I was wandering around the yard yesterday and thinking it’s time to get the bird houses cleaned up and hung in the trees again. As most bird-lovers know, birds can be very particular about their nests when it comes to size and location. Three years ago I downloaded plans for a “proper” tree swallow nest box and had a friend build two. I don’t know why, but our tree swallows have shunned them all this time. They check the place out, but they won’t nest there. Sigh.

Birds are fussy about neighbours, too. The feisty little wren chases off all its neighbours. They pick their own place, then fill all other potential nests around them with sticks so no other birds can use them.

In this poem Edgar Guest tells us what sticklers the martins are.

The Martins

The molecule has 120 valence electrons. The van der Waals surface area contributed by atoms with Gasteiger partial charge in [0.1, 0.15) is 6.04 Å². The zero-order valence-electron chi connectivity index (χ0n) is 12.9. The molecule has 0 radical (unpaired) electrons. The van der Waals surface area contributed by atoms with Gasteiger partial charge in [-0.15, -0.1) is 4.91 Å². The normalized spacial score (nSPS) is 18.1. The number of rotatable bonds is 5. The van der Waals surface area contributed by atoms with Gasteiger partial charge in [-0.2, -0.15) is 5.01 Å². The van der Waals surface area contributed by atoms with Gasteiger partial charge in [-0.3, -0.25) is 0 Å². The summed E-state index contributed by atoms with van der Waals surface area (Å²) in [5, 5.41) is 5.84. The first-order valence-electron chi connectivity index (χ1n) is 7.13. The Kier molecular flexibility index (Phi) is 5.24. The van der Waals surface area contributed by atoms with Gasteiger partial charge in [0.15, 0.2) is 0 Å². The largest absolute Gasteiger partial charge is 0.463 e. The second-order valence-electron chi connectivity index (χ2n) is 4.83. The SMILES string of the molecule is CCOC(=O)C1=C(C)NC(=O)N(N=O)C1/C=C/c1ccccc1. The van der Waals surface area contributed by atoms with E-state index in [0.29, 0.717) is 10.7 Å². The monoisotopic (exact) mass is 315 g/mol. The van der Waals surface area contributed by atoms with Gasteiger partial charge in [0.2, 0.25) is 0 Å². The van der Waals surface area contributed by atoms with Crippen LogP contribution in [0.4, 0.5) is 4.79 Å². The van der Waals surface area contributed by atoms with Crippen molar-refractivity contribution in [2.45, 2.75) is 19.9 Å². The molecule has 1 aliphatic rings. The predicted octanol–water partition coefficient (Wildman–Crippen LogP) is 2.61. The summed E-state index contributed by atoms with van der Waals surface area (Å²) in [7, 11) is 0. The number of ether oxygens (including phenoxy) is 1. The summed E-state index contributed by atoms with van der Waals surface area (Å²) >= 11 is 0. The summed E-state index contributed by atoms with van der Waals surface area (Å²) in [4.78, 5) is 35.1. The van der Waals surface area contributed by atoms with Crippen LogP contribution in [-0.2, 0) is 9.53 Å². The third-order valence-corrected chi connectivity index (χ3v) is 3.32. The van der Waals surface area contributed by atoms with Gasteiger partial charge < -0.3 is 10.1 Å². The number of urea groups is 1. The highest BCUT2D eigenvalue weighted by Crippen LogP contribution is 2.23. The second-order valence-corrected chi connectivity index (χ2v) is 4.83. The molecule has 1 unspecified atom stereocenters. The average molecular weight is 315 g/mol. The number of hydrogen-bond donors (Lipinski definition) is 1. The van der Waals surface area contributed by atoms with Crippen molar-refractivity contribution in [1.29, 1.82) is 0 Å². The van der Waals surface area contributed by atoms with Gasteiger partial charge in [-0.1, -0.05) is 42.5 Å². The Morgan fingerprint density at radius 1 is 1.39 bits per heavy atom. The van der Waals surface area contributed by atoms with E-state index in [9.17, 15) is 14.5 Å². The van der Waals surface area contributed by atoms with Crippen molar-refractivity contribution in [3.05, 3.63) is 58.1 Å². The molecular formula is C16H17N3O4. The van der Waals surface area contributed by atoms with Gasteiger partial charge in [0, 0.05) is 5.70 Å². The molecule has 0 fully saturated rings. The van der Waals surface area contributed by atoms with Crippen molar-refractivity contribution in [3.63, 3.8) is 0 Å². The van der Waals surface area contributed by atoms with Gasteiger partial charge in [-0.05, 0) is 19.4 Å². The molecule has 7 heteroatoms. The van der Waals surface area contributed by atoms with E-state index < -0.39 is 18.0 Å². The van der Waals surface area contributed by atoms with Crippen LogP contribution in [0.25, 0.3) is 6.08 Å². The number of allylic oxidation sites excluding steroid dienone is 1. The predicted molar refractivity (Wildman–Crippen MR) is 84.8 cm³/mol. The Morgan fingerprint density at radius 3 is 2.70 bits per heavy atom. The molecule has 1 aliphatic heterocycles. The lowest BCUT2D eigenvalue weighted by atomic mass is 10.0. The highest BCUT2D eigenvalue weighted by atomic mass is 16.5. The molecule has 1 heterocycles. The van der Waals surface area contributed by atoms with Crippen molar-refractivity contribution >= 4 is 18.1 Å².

The Martins are peculiar and whimsical at best:
they’re very charming tenants if with you they choose to nest,
but though the house you build for them may perfect seem to be,
you cannot coax them into it if something wrong they see.

I do not know precisely what the Martins ask from men;
I only know they like a house with rooms for eight or ten
and it must stand above the ground full fourteen feet or more
with unimpeded space about for them to wheel and soar.

The neighborhood must suit their choice; the gardens must be neat,
nor will they stay to raise their young along a noisy street.
And many a man has built a house their fellowship to win,
which, for some cause to him unknown, they would not enter in.

The scouts come on in early spring to look the houses o’er
and if they do not like the place you’ll see their charms no more,
but should your home their fancies suit, within a day or two
the Martins will arrive to spend the summertime with you.

From his book Collected Verse of Edgar A Guest